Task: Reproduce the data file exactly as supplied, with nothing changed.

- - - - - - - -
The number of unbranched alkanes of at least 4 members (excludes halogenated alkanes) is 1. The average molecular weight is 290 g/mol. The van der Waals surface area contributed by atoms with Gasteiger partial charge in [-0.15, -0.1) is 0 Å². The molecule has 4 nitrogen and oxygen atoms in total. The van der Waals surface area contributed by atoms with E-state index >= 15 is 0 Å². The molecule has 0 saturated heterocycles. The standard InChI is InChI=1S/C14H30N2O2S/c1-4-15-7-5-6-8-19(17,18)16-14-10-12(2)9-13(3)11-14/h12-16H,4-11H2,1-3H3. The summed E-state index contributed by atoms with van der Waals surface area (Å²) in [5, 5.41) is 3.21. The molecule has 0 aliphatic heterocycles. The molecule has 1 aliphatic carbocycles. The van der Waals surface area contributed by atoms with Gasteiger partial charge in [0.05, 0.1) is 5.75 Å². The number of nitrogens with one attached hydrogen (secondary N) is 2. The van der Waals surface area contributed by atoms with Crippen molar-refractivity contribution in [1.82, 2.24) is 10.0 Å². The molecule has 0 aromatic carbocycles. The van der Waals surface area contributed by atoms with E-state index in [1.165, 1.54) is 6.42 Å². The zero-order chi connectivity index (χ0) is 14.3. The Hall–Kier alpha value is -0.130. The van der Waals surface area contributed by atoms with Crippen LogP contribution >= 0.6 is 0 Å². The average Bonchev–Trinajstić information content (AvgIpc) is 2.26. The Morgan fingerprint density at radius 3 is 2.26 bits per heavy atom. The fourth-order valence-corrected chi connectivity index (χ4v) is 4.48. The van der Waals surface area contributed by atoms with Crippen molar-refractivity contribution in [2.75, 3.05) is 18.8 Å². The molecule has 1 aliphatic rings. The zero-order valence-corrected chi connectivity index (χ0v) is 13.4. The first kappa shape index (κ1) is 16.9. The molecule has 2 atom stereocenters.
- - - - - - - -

The number of unbranched alkanes of at least 4 members (excludes halogenated alkanes) is 1. The average molecular weight is 290 g/mol. The van der Waals surface area contributed by atoms with Gasteiger partial charge in [-0.15, -0.1) is 0 Å². The molecule has 4 nitrogen and oxygen atoms in total. The van der Waals surface area contributed by atoms with E-state index >= 15 is 0 Å². The molecule has 0 saturated heterocycles. The standard InChI is InChI=1S/C14H30N2O2S/c1-4-15-7-5-6-8-19(17,18)16-14-10-12(2)9-13(3)11-14/h12-16H,4-11H2,1-3H3. The summed E-state index contributed by atoms with van der Waals surface area (Å²) in [5, 5.41) is 3.21. The molecule has 0 aliphatic heterocycles. The molecule has 1 aliphatic carbocycles. The van der Waals surface area contributed by atoms with Gasteiger partial charge in [0.05, 0.1) is 5.75 Å². The number of nitrogens with one attached hydrogen (secondary N) is 2. The van der Waals surface area contributed by atoms with Crippen molar-refractivity contribution in [1.82, 2.24) is 10.0 Å². The molecule has 0 aromatic carbocycles. The van der Waals surface area contributed by atoms with E-state index in [1.165, 1.54) is 6.42 Å². The zero-order chi connectivity index (χ0) is 14.3. The Hall–Kier alpha value is -0.130. The van der Waals surface area contributed by atoms with Crippen LogP contribution >= 0.6 is 0 Å². The average Bonchev–Trinajstić information content (AvgIpc) is 2.26. The Morgan fingerprint density at radius 3 is 2.26 bits per heavy atom. The fourth-order valence-corrected chi connectivity index (χ4v) is 4.48. The van der Waals surface area contributed by atoms with Crippen molar-refractivity contribution in [2.75, 3.05) is 18.8 Å². The molecule has 1 aliphatic rings. The zero-order valence-corrected chi connectivity index (χ0v) is 13.4. The first kappa shape index (κ1) is 16.9. The molecule has 2 atom stereocenters.